Kristin Hannah’s novel The Nightingale traces the fate of two French sisters, Vianne and Isabelle, whose complicated relationship is further tested when the Nazis invade their country in the spring of 1940.
The story starts when Vianne’s husband, Antoine, joins the army to fight the enemy, and Vianne settles into a life that’s increasingly full of privations, but reasonably quiet in their small town of Carriveau. Meanwhile the headstrong, independent Isabelle wastes no time in joining the Resistance, and in due course she is smuggling downed British airmen across the Pyrenees into the safety of Spain.
But the war’s reality finally arrives in Carriveau as the town’s Jews begin to be rounded up and deported, and a German officer is billeted in Vianne house. Soon, Vianne realizes that sitting on the sidelines may not be the best course of action if she wants to ensure her own survival and that of her loved ones. But can she live up to the challenges that have life and death consequences, and will she find Isabelle, whose anti-Nazi activities lead her to disappear into the maw of German concentration camps?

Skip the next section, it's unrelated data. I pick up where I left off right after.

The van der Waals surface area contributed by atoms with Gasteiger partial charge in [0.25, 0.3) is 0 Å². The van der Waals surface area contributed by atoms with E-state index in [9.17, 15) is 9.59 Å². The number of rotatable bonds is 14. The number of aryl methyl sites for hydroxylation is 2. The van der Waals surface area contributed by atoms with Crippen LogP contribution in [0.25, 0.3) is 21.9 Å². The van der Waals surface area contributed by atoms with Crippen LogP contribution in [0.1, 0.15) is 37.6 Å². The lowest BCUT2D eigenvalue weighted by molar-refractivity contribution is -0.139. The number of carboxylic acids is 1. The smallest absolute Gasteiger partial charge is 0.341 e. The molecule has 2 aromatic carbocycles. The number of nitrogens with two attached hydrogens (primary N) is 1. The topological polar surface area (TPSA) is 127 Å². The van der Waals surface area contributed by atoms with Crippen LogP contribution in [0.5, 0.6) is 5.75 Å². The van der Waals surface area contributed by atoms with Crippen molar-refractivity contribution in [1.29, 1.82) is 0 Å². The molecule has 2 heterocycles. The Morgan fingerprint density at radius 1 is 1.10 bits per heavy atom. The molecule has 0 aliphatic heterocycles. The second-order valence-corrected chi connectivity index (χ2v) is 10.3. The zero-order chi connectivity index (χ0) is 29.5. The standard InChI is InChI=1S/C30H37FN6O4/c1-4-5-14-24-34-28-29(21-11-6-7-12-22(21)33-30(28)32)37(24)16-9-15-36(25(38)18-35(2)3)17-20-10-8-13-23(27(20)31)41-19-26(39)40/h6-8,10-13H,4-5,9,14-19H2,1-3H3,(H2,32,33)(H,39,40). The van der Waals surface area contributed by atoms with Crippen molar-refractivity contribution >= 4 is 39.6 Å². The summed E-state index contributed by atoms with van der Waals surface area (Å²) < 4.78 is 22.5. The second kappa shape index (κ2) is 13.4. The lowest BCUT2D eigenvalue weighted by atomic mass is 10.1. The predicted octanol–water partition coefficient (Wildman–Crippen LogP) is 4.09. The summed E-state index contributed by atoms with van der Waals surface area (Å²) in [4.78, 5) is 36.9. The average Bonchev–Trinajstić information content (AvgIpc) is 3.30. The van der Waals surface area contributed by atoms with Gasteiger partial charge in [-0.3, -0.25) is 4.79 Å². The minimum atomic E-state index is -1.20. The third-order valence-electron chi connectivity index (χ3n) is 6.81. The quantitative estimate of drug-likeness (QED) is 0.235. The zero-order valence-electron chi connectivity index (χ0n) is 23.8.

The Nightingale is well-written and researched. While it doesn’t necessarily offer a new perspective on World War II, it is likely to satisfy those interested in the genre and the period. And the story’s focus on female characters and the way the war impacted them specifically is an added bonus.
If you like historical mysteries, you may enjoy Silent Water, a Jagiellon Mystery Book 1, set at the 16th century royal court in Cracow. It’s available in ebook and paperback on Amazon and FREE to read on Kindle Unlimited.